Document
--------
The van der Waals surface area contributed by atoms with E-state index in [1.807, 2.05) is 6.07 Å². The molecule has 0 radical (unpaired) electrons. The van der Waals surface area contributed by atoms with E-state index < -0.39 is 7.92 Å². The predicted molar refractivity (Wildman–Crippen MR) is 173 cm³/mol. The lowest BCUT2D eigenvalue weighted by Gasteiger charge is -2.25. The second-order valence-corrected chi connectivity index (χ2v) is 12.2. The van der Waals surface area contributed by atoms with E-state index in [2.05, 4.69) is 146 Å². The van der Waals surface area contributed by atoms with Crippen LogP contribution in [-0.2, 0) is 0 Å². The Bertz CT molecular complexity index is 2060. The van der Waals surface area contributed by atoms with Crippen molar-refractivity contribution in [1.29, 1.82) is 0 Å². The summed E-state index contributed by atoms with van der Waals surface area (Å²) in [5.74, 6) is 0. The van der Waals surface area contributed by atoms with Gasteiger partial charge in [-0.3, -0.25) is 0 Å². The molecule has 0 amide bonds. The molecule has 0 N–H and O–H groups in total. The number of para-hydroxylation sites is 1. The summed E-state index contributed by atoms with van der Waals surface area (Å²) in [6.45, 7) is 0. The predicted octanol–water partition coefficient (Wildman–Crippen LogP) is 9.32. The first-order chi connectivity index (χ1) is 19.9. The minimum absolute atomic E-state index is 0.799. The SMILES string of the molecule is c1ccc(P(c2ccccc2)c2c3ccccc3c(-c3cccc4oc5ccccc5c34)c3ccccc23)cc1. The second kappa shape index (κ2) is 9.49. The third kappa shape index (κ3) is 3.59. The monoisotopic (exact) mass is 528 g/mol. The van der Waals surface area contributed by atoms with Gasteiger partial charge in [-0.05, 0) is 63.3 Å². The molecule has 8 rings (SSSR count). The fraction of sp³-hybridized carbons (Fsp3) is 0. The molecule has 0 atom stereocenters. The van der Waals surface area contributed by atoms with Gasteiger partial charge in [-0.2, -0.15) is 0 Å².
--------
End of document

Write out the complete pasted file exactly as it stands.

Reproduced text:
The van der Waals surface area contributed by atoms with E-state index in [1.807, 2.05) is 6.07 Å². The molecule has 0 radical (unpaired) electrons. The van der Waals surface area contributed by atoms with E-state index < -0.39 is 7.92 Å². The predicted molar refractivity (Wildman–Crippen MR) is 173 cm³/mol. The lowest BCUT2D eigenvalue weighted by Gasteiger charge is -2.25. The second-order valence-corrected chi connectivity index (χ2v) is 12.2. The van der Waals surface area contributed by atoms with E-state index in [2.05, 4.69) is 146 Å². The van der Waals surface area contributed by atoms with Crippen LogP contribution in [-0.2, 0) is 0 Å². The Bertz CT molecular complexity index is 2060. The van der Waals surface area contributed by atoms with Crippen molar-refractivity contribution in [1.29, 1.82) is 0 Å². The summed E-state index contributed by atoms with van der Waals surface area (Å²) in [5.74, 6) is 0. The van der Waals surface area contributed by atoms with Gasteiger partial charge in [-0.3, -0.25) is 0 Å². The molecule has 0 amide bonds. The molecule has 0 N–H and O–H groups in total. The number of para-hydroxylation sites is 1. The summed E-state index contributed by atoms with van der Waals surface area (Å²) in [6.45, 7) is 0. The predicted octanol–water partition coefficient (Wildman–Crippen LogP) is 9.32. The first-order chi connectivity index (χ1) is 19.9. The minimum absolute atomic E-state index is 0.799. The SMILES string of the molecule is c1ccc(P(c2ccccc2)c2c3ccccc3c(-c3cccc4oc5ccccc5c34)c3ccccc23)cc1. The second kappa shape index (κ2) is 9.49. The third kappa shape index (κ3) is 3.59. The monoisotopic (exact) mass is 528 g/mol. The van der Waals surface area contributed by atoms with Gasteiger partial charge in [-0.05, 0) is 63.3 Å². The molecule has 8 rings (SSSR count). The fraction of sp³-hybridized carbons (Fsp3) is 0. The molecule has 0 atom stereocenters. The van der Waals surface area contributed by atoms with Gasteiger partial charge in [-0.2, -0.15) is 0 Å².